Were there ever any farming societies without a calendar?

For example, the Egyptians had a calendar to help them know when to plant and when to harvest. The ancient Greeks had a calendar, as did the Romans. Were there ever any societies that lived by farming (as opposed to pastoralism or hunting/gathering) without a calendar to keep track of the parts of the year?

  • 1
    Does Stonehenge count as a calendar to your thinking? Commented Aug 18, 2012 at 18:43
  • @SevenSidedDie, I'm not sure we know what Stonehenge is with enough certainty to count it as a calendar. My guess is that the society that built Stonehenge is simply too poorly-understood to be an answer to this question.
    – Joe
    Commented Aug 18, 2012 at 19:07
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    Interesting question, I'd wonder how the society would be able to farm effectively if they did not have some sort of system to keep track of when to plant or harvest.
    – MichaelF
    Commented Aug 18, 2012 at 23:08
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    @MichaelF My thoughts exactly; without a calendar, when would you know when to plant your crops.
    – Russell
    Commented Aug 19, 2012 at 2:57
  • This must be tightly connected to the nature of the agriculture and seasons. In a tropical rainforest where plants grow all year around you might not need to control when you plant. In a northern clime where day length varies over the year by ±6 hours and the seasons move from ice and snow to blazing sun, then you crop once a year and need to regulate planting.
    – user55099
    Commented Jun 4, 2022 at 9:12

1 Answer 1


One example would be the Amondawa who are a group of indigenous peoples of Brazil. The Amondawa are a sedentary group that utilize various forms of hunting fishing and agriculture to provide for their community, yet according to researchers the Amondawa lack an "abstract concept of time."

The University of Portsmouth and the Federal University of Rondonia in Brazil have hypothesized that the lack of the time concept arises from the lack of "time technology" - a calendar system or clocks - and that this in turn may be related to the fact that their number system is limited in detail and only goes up to four.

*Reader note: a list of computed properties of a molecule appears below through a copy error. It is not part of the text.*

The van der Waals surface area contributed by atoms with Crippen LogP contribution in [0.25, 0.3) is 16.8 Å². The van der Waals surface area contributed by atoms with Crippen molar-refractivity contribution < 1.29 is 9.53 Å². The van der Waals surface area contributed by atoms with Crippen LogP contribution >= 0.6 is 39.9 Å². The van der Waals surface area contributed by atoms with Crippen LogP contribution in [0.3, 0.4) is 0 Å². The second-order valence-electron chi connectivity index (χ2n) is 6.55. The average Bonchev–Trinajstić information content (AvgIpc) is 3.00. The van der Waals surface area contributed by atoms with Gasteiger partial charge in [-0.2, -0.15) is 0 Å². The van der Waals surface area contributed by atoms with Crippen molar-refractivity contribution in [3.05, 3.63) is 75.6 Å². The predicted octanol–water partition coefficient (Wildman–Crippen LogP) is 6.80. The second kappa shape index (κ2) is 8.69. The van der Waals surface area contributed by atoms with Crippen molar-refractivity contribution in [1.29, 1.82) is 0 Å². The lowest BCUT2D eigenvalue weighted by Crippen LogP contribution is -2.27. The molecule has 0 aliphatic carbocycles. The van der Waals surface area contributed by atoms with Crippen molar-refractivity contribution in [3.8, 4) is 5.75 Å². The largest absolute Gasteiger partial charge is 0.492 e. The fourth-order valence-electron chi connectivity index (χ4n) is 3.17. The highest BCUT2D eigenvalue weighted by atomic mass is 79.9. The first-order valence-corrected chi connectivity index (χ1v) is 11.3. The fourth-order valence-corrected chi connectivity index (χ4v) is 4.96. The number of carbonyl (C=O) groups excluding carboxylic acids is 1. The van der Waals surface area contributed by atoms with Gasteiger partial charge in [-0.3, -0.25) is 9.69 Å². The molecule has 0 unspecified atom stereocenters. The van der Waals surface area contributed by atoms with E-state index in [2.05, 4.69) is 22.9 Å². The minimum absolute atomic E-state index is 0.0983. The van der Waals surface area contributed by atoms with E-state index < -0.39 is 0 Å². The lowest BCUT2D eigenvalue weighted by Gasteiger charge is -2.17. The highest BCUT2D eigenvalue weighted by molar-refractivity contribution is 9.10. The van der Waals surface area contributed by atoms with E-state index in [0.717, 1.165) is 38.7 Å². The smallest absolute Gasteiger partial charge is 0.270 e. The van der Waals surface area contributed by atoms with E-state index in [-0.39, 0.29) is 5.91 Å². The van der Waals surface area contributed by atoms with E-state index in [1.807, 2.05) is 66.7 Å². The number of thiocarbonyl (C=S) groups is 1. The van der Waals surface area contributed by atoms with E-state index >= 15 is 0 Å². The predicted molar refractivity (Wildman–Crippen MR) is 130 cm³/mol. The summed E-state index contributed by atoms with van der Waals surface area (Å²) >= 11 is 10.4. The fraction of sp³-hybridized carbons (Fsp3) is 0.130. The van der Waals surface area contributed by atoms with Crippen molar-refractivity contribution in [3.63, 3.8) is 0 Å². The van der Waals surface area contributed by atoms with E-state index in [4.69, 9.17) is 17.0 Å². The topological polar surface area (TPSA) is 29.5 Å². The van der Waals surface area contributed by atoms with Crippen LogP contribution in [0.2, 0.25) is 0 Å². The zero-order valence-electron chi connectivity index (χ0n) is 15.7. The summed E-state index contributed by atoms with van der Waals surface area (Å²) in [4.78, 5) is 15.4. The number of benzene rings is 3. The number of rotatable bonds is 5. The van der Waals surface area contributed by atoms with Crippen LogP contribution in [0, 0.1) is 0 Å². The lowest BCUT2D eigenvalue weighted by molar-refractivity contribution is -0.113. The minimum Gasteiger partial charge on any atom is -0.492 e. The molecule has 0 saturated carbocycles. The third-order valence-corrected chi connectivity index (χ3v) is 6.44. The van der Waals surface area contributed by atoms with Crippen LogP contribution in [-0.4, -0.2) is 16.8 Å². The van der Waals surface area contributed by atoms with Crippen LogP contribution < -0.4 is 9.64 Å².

Amondawa seasons are decided by weather, the changing landscape and by the rhythm of agriculture itself. The irony being that instead of agricultural activities being performed by a season designated by "time", agriculture is an integral part of what actually determines the seasons.


The Amondawa were first "discovered" by anthropologists in 1986 and according to recent studies the Amondawa language has no word for "time", or indeed of time periods such as "month" or "year".


Source: Amondawa tribe lacks abstract idea of time, study says

By Jason Palmer, Science and Technology Reporter
BBC News | Science & Environment


Prof Sinha and his team, including a linguist and anthropologist, spent eight weeks with the Amondawa researching how their language conveys concepts like "next week" or "last year". There were no words for such concepts, only divisions of day and night and rainy and dry seasons.


Source: Amazonian tribe has no calendar and no concept of time

By Richard Alleyne, Science Correspondent
The Telegraph | Science News

Research team's collective article:

When Time is not Space: The social and linguistic construction of time intervals and temporal event relations in an Amazonian culture.

Article appears in Language and Cognition, 3(1): 137-169.


Chris Sinha (University of Portsmouth)
Vera da Silva Sinha (University of Portsmouth)
Jörg Zinken (University of Portsmouth)
Wany Sampaio (Federal University of Rondônia)

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